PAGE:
Meanwhile, Elkhart’s turnaround has corresponded with the rise of a small but growing immigrant population, largely from Latin America. By one estimate, 9,400 undocumented people live there, and more than two-thirds of its undocumented workers are reportedly employed in factory or production jobs. “Many of the factories here employed Latinos for years [and were] not scrupulous about checking their IDs,” Aguirre says. “They have a real interest in keeping [ICE] out of Elkhart County.” (Local RV makers and their suppliers—who account for around half of all 69,500 manufacturing jobs in the county—have stated that they don’t hire undocumented workers or pay immigrants less.)
All this contributed to the economic case against the detention center, which would have created about 300 new jobs. Meanwhile, Aguirre and co-organizers Marbella Chavez and Marilyn Torres had put together a coalition to make a moral argument against a for-profit immigration jail. They researched a long history of complaintsagainst CoreCivic, arranged for protests and prayer services, and marshaled an active 3,600-plus member Facebook group to contact local officials with specific concerns about the proposal.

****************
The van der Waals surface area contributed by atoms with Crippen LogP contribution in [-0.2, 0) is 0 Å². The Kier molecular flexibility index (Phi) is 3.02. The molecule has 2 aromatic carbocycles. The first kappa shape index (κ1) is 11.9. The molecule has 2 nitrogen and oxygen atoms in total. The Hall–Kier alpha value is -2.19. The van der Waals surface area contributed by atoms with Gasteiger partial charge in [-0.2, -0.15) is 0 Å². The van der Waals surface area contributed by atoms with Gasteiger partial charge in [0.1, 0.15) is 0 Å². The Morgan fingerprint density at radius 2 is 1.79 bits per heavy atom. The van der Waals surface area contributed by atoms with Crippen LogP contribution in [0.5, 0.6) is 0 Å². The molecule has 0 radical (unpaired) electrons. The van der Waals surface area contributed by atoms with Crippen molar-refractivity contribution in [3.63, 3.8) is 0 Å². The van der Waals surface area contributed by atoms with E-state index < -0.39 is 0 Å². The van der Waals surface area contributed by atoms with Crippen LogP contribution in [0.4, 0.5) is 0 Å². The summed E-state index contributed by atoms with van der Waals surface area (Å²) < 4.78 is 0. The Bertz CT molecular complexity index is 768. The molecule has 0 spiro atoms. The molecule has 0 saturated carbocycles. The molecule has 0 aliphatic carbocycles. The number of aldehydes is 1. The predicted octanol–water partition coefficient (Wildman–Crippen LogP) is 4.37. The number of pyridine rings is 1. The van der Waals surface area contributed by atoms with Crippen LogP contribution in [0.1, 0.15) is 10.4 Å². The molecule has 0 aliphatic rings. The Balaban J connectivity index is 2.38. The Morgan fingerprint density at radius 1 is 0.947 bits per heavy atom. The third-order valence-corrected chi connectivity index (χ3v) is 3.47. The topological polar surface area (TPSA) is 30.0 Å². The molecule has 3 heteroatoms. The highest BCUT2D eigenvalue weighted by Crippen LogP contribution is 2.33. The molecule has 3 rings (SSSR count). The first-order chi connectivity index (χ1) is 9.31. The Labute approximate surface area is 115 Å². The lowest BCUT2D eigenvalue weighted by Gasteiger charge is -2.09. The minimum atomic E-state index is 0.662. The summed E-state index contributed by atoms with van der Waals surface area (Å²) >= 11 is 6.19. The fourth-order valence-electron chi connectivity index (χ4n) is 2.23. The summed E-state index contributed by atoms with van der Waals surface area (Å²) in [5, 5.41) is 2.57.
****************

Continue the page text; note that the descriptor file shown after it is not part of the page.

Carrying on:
According to Mark Dobson, the president and CEO of the Economic Development Corporation of Elkhart County, a public relations firm hired by CoreCivic suggested that the EDC host a meeting “for CoreCivic to tell their story and why they fit there.” Six CoreCivic representatives, including spokesman Steve Owen and chief development officer Tony Grande, traveled to Elkhart and took questions on January 17. “It might seem indiscriminate that we landed on Elkhart County when there are other sites to consider, but you start to put in all these requirements, the geography that ICE put around it, the land, the property itself, what kind of neighborhood is it in, and then you have considerations like utilities, road infrastructure and everything else,” Grande told the Associated Press. “Once you start layering in all these requirements, you kind of come down to a smaller universe of possibilities.”